The New Gold Rush: What (Sm)Oakland Should Know about Legal Weed

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As of January 2, Californians are able to legally purchase and recreationally enjoy marijuana just like booze. An era of prohibition has come to an end, and criminals will no longer be made of cannabis users.

The decision is cause for rejoicing—some convicted of marijuana-related offenses could be retroactively pardoned (if they petition for a re-sentencing).

Medical patients now have better access to their medicine, and unapologetic stoners (like myself) are able to get the devil’s lettuce without the morally duplicitous rigmarole of re-upping a medical card.

Oakland and Berkeley stand poised to become the legal weed Mecca of the Bay Area, both longtime social and legal proponents of the medical marijuana industry.

Oakland passed Proposition 215, The Compassionate Care Act, in 1996, and Berkeley is home to the oldest medical marijuana dispensary in the country, the Berkeley Patients Group, which turned 19 in November.

But the decision to legalize weed is more nuanced when you scratch off the gilded paint. For businesses looking to get in on the action, there are steep fees, taxes and tithes that must be paid.

Government is ready to cash in on the tax revenue (about $1 billion yearly), but how much will be made when new businesses face license application fees (depending on business size) ranging from $135 to $8,655 and annual licensing fees costing $1,205 to $78,000 each year? That’s before taxes.

You, the customer, will also pay. The state is imposing a 15 percent excise tax on dispensary-bought weed, plus local taxes that range from 8 to 10 percent. If you’re looking to cultivate your own plants, that’ll be a hefty $9.25 tax on every ounce of flower, and $2.75 tax on every ounce of leaves.

Medical marijuana generated nearly $2 billion in California last year, and recreational marijuana is expected to make three times as much in the state—up to $7 billion by 2020.

But because selling marijuana is still a federal crime, none of that revenue from buying, selling, or taxes can be stored in banks. Trump’s Attorney General Jeff Sessions made it clear he’d crack down on marijuana (versus, say, crack) regardless of its legal status in the state. How will California transport this ocean of cash without the Feds playing nice?

Welcome to the new reality of Amerijuana: armored cars with fortunes to be pilfered, armed guards at every storefront, cops on new patrols in once-quiet neighborhoods and a bootleg market run by greedy wolves and hapless hippies looking for the tax-free out.

That is to say nothing about the silent expanse of government this shift entails; $52 million of California’s 2017 state budget is being allocated toward marijuana regulation, including the hiring of cannabis facility inspectors and tax collectors. About $3 million of that is being handed over to the California Highway Patrol to hire “drug recognition experts.”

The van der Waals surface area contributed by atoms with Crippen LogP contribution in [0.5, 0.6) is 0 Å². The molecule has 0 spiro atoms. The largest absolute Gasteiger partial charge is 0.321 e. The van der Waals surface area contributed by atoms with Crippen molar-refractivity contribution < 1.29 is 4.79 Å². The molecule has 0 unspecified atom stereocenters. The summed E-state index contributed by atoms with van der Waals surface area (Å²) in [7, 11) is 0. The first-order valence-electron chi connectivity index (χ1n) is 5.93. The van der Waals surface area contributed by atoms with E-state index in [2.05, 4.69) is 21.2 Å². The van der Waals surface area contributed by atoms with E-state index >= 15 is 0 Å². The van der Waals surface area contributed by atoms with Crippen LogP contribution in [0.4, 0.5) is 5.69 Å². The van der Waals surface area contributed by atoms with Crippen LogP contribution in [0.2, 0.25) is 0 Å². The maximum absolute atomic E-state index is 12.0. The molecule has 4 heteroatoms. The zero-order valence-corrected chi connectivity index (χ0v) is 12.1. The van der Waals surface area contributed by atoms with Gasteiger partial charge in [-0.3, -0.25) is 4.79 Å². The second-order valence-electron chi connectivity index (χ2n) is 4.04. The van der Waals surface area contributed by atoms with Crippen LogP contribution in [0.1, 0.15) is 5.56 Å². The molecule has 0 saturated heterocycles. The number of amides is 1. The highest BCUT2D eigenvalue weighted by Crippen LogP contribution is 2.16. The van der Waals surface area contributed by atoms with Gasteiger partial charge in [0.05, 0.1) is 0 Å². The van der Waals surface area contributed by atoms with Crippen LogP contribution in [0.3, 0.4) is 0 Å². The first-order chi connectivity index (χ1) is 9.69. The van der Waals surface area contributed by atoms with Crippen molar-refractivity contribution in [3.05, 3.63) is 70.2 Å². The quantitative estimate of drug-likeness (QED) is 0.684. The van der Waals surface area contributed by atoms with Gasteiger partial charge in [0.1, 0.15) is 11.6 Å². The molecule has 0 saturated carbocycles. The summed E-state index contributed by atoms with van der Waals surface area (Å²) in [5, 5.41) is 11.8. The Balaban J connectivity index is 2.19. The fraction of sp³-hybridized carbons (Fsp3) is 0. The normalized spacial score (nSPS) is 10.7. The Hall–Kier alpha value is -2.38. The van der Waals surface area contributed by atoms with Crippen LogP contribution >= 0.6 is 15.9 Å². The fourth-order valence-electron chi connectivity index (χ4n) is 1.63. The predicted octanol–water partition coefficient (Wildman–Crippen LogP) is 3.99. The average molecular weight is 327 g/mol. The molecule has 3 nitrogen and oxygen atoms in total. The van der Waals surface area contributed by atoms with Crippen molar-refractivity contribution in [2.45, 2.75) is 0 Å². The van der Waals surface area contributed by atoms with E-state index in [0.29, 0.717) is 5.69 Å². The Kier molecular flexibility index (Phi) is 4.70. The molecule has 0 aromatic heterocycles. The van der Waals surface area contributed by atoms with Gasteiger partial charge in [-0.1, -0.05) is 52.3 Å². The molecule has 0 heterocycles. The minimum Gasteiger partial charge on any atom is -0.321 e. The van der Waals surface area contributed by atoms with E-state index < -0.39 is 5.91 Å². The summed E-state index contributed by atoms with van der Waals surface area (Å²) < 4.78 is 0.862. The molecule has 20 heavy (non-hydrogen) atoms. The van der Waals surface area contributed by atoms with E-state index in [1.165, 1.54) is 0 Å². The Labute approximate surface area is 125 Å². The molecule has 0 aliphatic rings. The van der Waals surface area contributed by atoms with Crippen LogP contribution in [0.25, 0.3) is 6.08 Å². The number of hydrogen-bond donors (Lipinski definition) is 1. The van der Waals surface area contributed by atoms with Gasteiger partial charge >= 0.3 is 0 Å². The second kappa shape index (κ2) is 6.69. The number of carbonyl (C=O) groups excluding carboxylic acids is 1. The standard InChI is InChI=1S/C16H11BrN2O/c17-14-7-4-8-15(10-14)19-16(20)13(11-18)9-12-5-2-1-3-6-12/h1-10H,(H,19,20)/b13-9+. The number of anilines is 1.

Jobs will be created, but bureaucracy and business don’t mix well. New taxes will be levied, and new regulations pushed. You’ll need to be rich to even think about starting a marijuana growing business.

Oakland Cannabis Summit
Marijuana entrepreneurs attended a December 20 Winter Cannabis Summit at the Alameda County Board of Supervisors Chambers in Oakland to discuss the ramifications legal weed will exact upon the city. Various stakeholders in the industry weighed in on the challenges and opportunities at stake.

Established dispensaries are vowing to increase both their security and their surveillance. As of December 11, Oakland was the only city in the East Bay to approve any type of ordinance or regulation based on Prop 64, meaning logistics simply are not in place to accommodate the market sure to boom.

Smoking still limited
Despite Prop 64 passing, it remains illegal to light up a joint on the street. Counties are instituting new fines for those caught puffing in public—anywhere from $25 to $100; only slightly better than being charged with possession. Employers are also not beholden to the new law in any meaningful way and can still fire you if you fail their drug test.

Whatever you do, don’t even think about bringing that ounce to Yosemite, bro—all federally-owned land, including national parks, is off-limits to recreational weed smokers. You will be fined, or, if black, shot on sight.

You know anybody?
Many dispensaries are still in the complicated and expensive process of applying for licensing. Here are four spots in Oakland you can go on January 1 to get that first bag of legal, Uncle Sam-approved chronic. But be prepared to wait—marijuana connoisseurs were lined up to get into Harborside at 6 a.m. New Year’s Day.

1840 Embarcadero
(888) 994-2726

Magnolia Wellness
161 Adeline St.
(510) 628-2119

Telegraph Health Center
3003 Telegraph Ave.
(510) 808-5121

578 W. Grand Ave.
(510) 338-3632

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James Gage

James Gage

Will write 4 food.

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